Google thinks it can cash in on generative AI. Microsoft already has

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Alphabet CEO Sundar Pichai believes Google will find a way to make money by selling access to generative AI tools. Microsoft CEO Satya Nadella says his company is already doing this.

Both companies reported better-than-expected quarterly sales and profits on Thursday. And the stock prices of both rose on the results, with Alphabet further encouraged by its new plans to buy back more shares and issue its first dividend.

But the near-term fortunes of Microsoft and Google, at least as far as their creative AI efforts are concerned, look different under the hood and in comments from their executives. How investors, workers, and potential customers perceive competitors' duplicitous efforts may determine who gets the better share of the hundreds of billions of dollars in spending on such software in the coming years.

In a call with financial analysts on Thursday, Nadella emphasized that Microsoft now has 1.8 million users for GitHub Copilot, a creative AI tool that helps engineers write software code. That's up from 1.3 million users a quarter ago.

Among Fortune 500 companies, 60 percent are using Copilot for Microsoft Office 365, a virtual assistant that uses generative AI to help workers write emails and documents, and 65 percent are using the Microsoft Azure cloud service. which enables them to access generative AI software from ChatGPT. Creator Open AI. “Azure has become the go-to port for anyone doing an AI project. Microsoft's $13 billion investment in OpenAI has certainly helped win over these clients,” Nadella said.

Interest in AI services led to revenue at Microsoft's largest unit, cloud services, rising seven percent from a year earlier, and Microsoft's overall sales rose 17 percent to about $62 billion. It also gained cloud market share, Nadella added. Microsoft saw the number of $100 million cloud deals grow 80 percent during the quarter compared to the same period a year ago, and $10-million deals doubled.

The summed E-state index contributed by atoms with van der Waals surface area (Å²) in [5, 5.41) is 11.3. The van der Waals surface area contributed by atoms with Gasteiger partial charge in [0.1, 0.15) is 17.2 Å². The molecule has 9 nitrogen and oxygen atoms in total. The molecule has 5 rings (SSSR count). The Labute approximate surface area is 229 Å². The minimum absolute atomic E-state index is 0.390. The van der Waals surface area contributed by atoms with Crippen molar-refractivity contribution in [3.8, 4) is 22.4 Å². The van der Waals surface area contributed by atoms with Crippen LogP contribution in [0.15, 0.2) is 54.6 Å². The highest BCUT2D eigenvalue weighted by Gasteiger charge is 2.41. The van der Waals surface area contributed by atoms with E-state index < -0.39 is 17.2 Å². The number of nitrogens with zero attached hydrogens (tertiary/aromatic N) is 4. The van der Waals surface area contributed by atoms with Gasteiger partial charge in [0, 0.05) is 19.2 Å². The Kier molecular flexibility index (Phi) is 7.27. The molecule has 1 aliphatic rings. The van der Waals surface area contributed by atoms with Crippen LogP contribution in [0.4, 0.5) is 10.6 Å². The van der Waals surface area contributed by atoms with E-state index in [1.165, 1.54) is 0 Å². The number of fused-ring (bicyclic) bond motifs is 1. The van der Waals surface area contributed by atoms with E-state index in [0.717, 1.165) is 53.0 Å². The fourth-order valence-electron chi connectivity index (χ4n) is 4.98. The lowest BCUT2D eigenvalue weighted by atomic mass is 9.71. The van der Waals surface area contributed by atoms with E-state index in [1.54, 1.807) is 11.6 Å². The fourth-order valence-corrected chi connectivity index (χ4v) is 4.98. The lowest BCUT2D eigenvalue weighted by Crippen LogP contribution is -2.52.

Alphabet's Pichai also had milestones to be proud of. More than 1 million developers are using Google Cloud's generative AI tools and 60 percent of investor-backed generative AI startups are Google Cloud customers, he told analysts in a separate call. Generative AI is also powering the ad campaigns of Google's advertising clients.

But Pichai didn't say how many Google had signed up for Gemini Advanced, the $20-a-month subscription plan announced in February that gives access to the company's latest AI chatbot.

On Google's core business of search, Pichai did not share revenue figures related to experiments using generative AI to summarize query results. By providing more direct answers to searchers, Google may have fewer opportunities to show search ads if people spend less time doing additional, more refined searches. The types of ads Google shows may also need to change.

While Pichai said the test shows that users exposed to creative AI-powered search are doing more searches, they are also potentially less profitable for Google because of the power to power more advanced search engines. The underlying technology is more expensive than running its legacy systems.

Pacquiao expressed little concern on either front. “We are very, very confident in how we can manage the cost of presenting these questions,” he said. “I am comfortable and confident that we will be able to manage the monetization transition here as well. It will take place over time.”

Alphabet's overall sales rose 15 percent to nearly $81 billion.

Microsoft spent about $12 billion last quarter investing in infrastructure like servers and data centers. But the results and comments on Thursday suggest that Microsoft is further ahead in delivering payments.

For now, shareholders are discounting both companies. At Thursday's close, Microsoft shares were up 35 percent over the past year and Alphabet shares were up 51 percent over the past year. They are both at or near all-time highs. But if customers keep flocking to Copilot and Gemini and Google search prospects aren't as obvious, trends may soon change.

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